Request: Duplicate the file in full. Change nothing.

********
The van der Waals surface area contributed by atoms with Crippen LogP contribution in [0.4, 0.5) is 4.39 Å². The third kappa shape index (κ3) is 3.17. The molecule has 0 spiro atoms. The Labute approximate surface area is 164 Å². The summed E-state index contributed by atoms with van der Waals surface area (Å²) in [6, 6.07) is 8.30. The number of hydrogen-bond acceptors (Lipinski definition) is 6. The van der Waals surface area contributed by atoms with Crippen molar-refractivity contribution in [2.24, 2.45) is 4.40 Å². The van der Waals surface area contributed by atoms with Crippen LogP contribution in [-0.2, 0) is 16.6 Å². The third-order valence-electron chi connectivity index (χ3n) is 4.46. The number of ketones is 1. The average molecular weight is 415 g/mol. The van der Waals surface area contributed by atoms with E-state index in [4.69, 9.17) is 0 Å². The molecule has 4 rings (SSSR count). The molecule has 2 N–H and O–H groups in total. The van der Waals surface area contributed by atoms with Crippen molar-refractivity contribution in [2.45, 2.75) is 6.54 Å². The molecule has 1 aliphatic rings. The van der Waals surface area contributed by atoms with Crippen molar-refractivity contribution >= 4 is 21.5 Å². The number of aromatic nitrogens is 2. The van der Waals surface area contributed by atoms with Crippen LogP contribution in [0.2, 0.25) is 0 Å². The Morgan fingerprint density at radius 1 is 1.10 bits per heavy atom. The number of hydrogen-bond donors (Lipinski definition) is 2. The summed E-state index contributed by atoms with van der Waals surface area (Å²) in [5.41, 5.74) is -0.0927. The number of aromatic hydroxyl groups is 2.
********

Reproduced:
The van der Waals surface area contributed by atoms with Crippen LogP contribution in [0.4, 0.5) is 4.39 Å². The third kappa shape index (κ3) is 3.17. The molecule has 0 spiro atoms. The Labute approximate surface area is 164 Å². The summed E-state index contributed by atoms with van der Waals surface area (Å²) in [6, 6.07) is 8.30. The number of hydrogen-bond acceptors (Lipinski definition) is 6. The van der Waals surface area contributed by atoms with Crippen molar-refractivity contribution in [2.24, 2.45) is 4.40 Å². The van der Waals surface area contributed by atoms with Crippen LogP contribution in [-0.2, 0) is 16.6 Å². The third-order valence-electron chi connectivity index (χ3n) is 4.46. The number of ketones is 1. The average molecular weight is 415 g/mol. The van der Waals surface area contributed by atoms with E-state index in [4.69, 9.17) is 0 Å². The molecule has 4 rings (SSSR count). The molecule has 2 N–H and O–H groups in total. The van der Waals surface area contributed by atoms with Crippen molar-refractivity contribution in [2.45, 2.75) is 6.54 Å². The molecule has 1 aliphatic rings. The van der Waals surface area contributed by atoms with Crippen molar-refractivity contribution >= 4 is 21.5 Å². The number of aromatic nitrogens is 2. The van der Waals surface area contributed by atoms with Crippen LogP contribution in [0.2, 0.25) is 0 Å². The Morgan fingerprint density at radius 1 is 1.10 bits per heavy atom. The number of hydrogen-bond donors (Lipinski definition) is 2. The summed E-state index contributed by atoms with van der Waals surface area (Å²) in [5.41, 5.74) is -0.0927. The number of aromatic hydroxyl groups is 2.